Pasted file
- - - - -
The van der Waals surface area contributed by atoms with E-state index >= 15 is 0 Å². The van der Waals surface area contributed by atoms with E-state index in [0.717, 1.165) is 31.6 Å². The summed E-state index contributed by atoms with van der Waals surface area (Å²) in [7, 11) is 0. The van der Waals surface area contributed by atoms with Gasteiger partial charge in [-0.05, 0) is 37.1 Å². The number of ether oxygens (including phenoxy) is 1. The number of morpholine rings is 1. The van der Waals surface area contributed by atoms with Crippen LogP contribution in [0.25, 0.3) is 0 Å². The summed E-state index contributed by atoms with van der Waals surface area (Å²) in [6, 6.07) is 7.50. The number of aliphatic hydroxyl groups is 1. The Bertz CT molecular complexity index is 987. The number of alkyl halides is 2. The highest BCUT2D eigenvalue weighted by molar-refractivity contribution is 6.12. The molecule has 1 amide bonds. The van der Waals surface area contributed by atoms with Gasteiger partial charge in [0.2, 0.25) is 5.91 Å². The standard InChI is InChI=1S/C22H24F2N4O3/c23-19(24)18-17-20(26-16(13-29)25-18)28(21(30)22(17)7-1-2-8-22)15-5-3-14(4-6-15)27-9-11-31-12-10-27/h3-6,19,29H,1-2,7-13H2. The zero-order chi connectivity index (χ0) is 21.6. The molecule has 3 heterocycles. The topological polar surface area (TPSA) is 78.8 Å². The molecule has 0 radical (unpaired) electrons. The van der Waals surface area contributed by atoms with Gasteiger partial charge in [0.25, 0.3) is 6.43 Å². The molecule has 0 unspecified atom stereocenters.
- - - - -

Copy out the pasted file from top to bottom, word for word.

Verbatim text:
The van der Waals surface area contributed by atoms with E-state index >= 15 is 0 Å². The van der Waals surface area contributed by atoms with E-state index in [0.717, 1.165) is 31.6 Å². The summed E-state index contributed by atoms with van der Waals surface area (Å²) in [7, 11) is 0. The van der Waals surface area contributed by atoms with Gasteiger partial charge in [-0.05, 0) is 37.1 Å². The number of ether oxygens (including phenoxy) is 1. The number of morpholine rings is 1. The van der Waals surface area contributed by atoms with Crippen LogP contribution in [0.25, 0.3) is 0 Å². The summed E-state index contributed by atoms with van der Waals surface area (Å²) in [6, 6.07) is 7.50. The number of aliphatic hydroxyl groups is 1. The Bertz CT molecular complexity index is 987. The number of alkyl halides is 2. The highest BCUT2D eigenvalue weighted by molar-refractivity contribution is 6.12. The molecule has 1 amide bonds. The van der Waals surface area contributed by atoms with Gasteiger partial charge in [0.2, 0.25) is 5.91 Å². The standard InChI is InChI=1S/C22H24F2N4O3/c23-19(24)18-17-20(26-16(13-29)25-18)28(21(30)22(17)7-1-2-8-22)15-5-3-14(4-6-15)27-9-11-31-12-10-27/h3-6,19,29H,1-2,7-13H2. The zero-order chi connectivity index (χ0) is 21.6. The molecule has 3 heterocycles. The topological polar surface area (TPSA) is 78.8 Å². The molecule has 0 radical (unpaired) electrons. The van der Waals surface area contributed by atoms with Gasteiger partial charge in [0.25, 0.3) is 6.43 Å². The molecule has 0 unspecified atom stereocenters.